Then there’s my Master’s Program that I have a love/hate relationship with. I really do love Geospatial Science; I love creating these interactive maps/databases/websites. On the flipside though, it is SO TIME CONSUMING. On average I spend about 4 hours on each homework assignment. Final projects I spend anywhere from 15 hours to 35 hours all together. The end is in sight though. My final class starts this Wednesday and then after that I have a semester to work solely on my Capstone Project. The home stretch has started and then I will be done with school (until I decide to get another degree).
Lastly (drum roll please) I FINISHED the first draft to Return to Summer’s Hollow. For a while I was stuck with the purpose of this story but I punched write through that writer’s block and finished the last half of the book within the spans of two weeks. Knowing that it is finished is SUCH a load off of me. Also the story turned out amazing and opened up this world for one last novel to tie it all together. I also finished working on the cover design. To the right you’ll see the low res version of the cover. I opted for green tones rather than the red tones from the first book.
Needless to say my absence from the blogging world is well justified. It is my hope that I will be able to go back to my once a week posts on various anthropology, technology, and writing posts. Frankly, not having this outlet to get my thoughts out has had me a little backed up lately. I’ve been waiting to burst with all this great news for a while now, but it was never quite the time. Today, the start of a new month, seemed like the perfect day to put all of this out there. Now excuse me while I go drink my 18th cup of coffee for the day.
Posted by Sam Curtin at 8:35 PM
Tuesday, September 23, 2014
Last week we discussed weird things that comfort us, but what about the flip side of that? What are the weird things that scare us? For me I have two main things that scare me more than anything: tunnels and ventriloquist dummies. Yes I know I write horror yet am terrified of two pretty nondescript things.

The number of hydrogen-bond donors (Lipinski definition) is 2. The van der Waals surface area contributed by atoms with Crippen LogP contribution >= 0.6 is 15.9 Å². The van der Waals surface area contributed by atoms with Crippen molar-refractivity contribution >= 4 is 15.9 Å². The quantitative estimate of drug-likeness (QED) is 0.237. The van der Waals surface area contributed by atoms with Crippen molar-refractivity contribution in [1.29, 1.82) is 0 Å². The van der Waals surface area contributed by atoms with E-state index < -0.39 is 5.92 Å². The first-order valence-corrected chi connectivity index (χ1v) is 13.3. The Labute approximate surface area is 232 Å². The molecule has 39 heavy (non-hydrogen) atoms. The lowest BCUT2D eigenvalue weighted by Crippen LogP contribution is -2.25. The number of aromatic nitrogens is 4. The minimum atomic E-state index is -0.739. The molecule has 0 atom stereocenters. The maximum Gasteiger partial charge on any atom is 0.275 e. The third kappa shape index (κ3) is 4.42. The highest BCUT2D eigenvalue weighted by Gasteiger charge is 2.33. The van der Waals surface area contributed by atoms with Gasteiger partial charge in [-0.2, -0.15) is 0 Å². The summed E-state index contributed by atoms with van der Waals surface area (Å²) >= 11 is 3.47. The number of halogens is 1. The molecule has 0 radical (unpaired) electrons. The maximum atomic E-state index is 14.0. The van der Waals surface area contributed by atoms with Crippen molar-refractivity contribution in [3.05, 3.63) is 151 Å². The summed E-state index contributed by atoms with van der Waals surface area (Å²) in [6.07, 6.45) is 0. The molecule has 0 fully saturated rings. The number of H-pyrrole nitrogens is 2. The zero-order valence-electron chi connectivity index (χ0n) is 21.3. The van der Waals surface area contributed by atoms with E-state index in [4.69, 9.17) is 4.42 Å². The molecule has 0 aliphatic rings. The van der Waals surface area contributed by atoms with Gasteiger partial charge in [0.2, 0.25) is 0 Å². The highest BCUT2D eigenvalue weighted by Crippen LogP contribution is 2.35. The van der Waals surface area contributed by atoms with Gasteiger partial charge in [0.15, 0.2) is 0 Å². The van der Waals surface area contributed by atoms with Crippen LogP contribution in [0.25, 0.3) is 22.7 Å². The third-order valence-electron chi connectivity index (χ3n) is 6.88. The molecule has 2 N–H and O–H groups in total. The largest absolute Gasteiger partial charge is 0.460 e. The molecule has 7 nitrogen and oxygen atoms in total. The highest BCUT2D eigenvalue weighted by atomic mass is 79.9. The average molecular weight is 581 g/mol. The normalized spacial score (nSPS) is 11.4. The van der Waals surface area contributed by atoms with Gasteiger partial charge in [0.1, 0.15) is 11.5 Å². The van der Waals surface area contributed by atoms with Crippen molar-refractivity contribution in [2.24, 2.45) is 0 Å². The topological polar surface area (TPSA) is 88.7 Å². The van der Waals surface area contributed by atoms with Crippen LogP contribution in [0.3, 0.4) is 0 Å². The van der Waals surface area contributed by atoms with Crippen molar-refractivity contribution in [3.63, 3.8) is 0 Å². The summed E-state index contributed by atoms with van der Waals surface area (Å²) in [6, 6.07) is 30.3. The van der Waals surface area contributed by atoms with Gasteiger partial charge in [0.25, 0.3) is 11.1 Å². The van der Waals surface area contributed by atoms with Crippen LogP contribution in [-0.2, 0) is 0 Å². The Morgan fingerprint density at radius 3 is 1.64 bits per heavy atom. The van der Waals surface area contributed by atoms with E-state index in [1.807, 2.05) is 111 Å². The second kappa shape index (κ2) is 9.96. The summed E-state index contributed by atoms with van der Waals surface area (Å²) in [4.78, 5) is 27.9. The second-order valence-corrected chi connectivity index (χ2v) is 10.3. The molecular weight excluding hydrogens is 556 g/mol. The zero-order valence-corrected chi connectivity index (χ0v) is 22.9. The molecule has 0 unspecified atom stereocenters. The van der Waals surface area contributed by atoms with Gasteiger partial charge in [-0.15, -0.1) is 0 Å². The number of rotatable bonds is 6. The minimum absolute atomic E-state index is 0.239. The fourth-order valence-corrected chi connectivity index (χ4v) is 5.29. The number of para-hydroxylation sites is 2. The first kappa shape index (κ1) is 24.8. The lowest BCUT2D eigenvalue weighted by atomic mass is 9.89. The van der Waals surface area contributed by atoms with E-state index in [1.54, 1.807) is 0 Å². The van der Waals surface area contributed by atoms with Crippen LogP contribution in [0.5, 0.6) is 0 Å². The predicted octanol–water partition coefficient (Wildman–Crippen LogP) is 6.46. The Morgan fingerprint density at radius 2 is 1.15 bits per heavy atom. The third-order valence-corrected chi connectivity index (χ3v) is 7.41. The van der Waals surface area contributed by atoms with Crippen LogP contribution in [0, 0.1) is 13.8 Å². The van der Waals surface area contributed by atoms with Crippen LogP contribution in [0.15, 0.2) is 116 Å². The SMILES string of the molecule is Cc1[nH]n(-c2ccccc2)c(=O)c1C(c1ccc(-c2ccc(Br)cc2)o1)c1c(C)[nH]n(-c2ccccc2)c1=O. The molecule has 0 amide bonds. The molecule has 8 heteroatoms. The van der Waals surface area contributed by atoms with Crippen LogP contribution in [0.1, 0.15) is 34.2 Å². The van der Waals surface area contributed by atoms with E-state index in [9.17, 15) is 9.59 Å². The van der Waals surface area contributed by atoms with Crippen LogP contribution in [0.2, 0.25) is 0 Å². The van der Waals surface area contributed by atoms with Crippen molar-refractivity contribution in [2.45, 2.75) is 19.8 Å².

We’ll start with the tunnels. Up until these past few years I was incapable of driving through tunnels. Add that to the fact that I live near Baltimore which has two tunnels, sometimes this is a problem. It stems from a form of claustrophobia. I don’t like being totally enclosed like that – I always like to have an exit strategy. Then there is the fact that there is that added problem of all the water pushing down on you. Whenever I go through a tunnel I tend to shake uncontrollably. The best thing to do is to crank my metalcore music and focus on getting out.
Then there is my problem with ventriloquist dummies. This stems from a traumatic experience I had as a child. My uncle had me go down in his basement to get something. He then threw his voice to act like his dummy was talking. This of course scarred me for life but also just the thought of a ventriloquist dummy gives me shivers. Anything that shouldn’t be talking really creeps me out. Puppets do too. Weirdly enough though possessed dolls, possessed puppets (a la Buffy or Child’s Play) don’t bother me since there is a reason they are talking/moving: they have a demon or a spirit in them. Yes I know, weird logic but it makes me feel better.
So now I ask you. What irrational fear makes your body tense up or keeps you awake at night? What weird things send shivers down your spine?